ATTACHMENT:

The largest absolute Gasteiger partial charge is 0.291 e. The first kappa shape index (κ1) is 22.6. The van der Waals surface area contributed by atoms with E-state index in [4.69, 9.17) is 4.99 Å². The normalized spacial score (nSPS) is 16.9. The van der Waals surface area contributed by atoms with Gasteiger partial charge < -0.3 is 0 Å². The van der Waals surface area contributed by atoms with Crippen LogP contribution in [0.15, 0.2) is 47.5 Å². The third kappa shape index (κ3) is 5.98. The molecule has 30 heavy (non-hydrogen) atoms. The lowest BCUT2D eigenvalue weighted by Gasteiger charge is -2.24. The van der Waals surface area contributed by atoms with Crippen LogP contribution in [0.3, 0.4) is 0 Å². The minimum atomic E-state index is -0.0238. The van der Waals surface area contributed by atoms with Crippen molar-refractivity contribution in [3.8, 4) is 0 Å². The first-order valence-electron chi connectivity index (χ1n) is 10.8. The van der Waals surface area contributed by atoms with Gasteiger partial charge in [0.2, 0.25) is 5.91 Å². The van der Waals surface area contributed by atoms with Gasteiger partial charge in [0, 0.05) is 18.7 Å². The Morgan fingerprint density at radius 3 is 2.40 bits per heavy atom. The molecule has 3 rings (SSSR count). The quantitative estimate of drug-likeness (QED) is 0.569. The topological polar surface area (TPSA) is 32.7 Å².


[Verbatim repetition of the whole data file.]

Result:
The largest absolute Gasteiger partial charge is 0.291 e. The first kappa shape index (κ1) is 22.6. The van der Waals surface area contributed by atoms with E-state index in [4.69, 9.17) is 4.99 Å². The normalized spacial score (nSPS) is 16.9. The van der Waals surface area contributed by atoms with Gasteiger partial charge < -0.3 is 0 Å². The van der Waals surface area contributed by atoms with Crippen LogP contribution in [0.15, 0.2) is 47.5 Å². The third kappa shape index (κ3) is 5.98. The molecule has 30 heavy (non-hydrogen) atoms. The lowest BCUT2D eigenvalue weighted by Gasteiger charge is -2.24. The van der Waals surface area contributed by atoms with Crippen LogP contribution in [0.3, 0.4) is 0 Å². The minimum atomic E-state index is -0.0238. The van der Waals surface area contributed by atoms with Crippen molar-refractivity contribution in [3.8, 4) is 0 Å². The first-order valence-electron chi connectivity index (χ1n) is 10.8. The van der Waals surface area contributed by atoms with Gasteiger partial charge in [0.2, 0.25) is 5.91 Å². The van der Waals surface area contributed by atoms with Gasteiger partial charge in [0, 0.05) is 18.7 Å². The Morgan fingerprint density at radius 3 is 2.40 bits per heavy atom. The molecule has 3 rings (SSSR count). The quantitative estimate of drug-likeness (QED) is 0.569. The topological polar surface area (TPSA) is 32.7 Å².